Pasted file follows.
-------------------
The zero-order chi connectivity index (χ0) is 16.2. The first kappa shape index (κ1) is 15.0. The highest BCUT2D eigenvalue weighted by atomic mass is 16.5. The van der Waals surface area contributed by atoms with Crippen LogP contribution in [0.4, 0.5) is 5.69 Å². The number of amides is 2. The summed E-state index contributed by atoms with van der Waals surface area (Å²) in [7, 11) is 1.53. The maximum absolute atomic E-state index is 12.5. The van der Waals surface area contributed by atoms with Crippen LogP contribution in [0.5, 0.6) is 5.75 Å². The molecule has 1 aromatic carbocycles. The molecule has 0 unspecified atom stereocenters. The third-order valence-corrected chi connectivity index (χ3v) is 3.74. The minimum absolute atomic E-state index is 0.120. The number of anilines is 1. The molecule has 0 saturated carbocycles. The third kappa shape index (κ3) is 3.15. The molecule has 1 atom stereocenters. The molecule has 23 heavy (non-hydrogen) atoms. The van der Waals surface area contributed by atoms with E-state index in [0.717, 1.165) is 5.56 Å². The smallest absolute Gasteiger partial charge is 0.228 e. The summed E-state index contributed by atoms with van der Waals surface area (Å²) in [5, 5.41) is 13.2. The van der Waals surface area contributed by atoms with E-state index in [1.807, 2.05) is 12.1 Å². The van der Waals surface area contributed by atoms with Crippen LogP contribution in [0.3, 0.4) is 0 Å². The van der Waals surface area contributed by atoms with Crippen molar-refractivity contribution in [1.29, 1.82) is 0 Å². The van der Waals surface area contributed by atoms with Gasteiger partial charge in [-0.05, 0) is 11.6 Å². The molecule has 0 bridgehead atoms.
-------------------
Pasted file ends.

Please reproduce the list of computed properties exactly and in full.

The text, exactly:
The zero-order chi connectivity index (χ0) is 16.2. The first kappa shape index (κ1) is 15.0. The highest BCUT2D eigenvalue weighted by atomic mass is 16.5. The van der Waals surface area contributed by atoms with Crippen LogP contribution in [0.4, 0.5) is 5.69 Å². The number of amides is 2. The summed E-state index contributed by atoms with van der Waals surface area (Å²) in [7, 11) is 1.53. The maximum absolute atomic E-state index is 12.5. The van der Waals surface area contributed by atoms with Crippen LogP contribution in [0.5, 0.6) is 5.75 Å². The molecule has 1 aromatic carbocycles. The molecule has 0 unspecified atom stereocenters. The third-order valence-corrected chi connectivity index (χ3v) is 3.74. The minimum absolute atomic E-state index is 0.120. The number of anilines is 1. The molecule has 0 saturated carbocycles. The third kappa shape index (κ3) is 3.15. The molecule has 1 atom stereocenters. The molecule has 23 heavy (non-hydrogen) atoms. The van der Waals surface area contributed by atoms with E-state index in [0.717, 1.165) is 5.56 Å². The smallest absolute Gasteiger partial charge is 0.228 e. The summed E-state index contributed by atoms with van der Waals surface area (Å²) in [5, 5.41) is 13.2. The van der Waals surface area contributed by atoms with E-state index in [1.807, 2.05) is 12.1 Å². The van der Waals surface area contributed by atoms with Crippen LogP contribution in [0.3, 0.4) is 0 Å². The van der Waals surface area contributed by atoms with Crippen molar-refractivity contribution in [1.29, 1.82) is 0 Å². The van der Waals surface area contributed by atoms with Gasteiger partial charge in [-0.05, 0) is 11.6 Å². The molecule has 0 bridgehead atoms.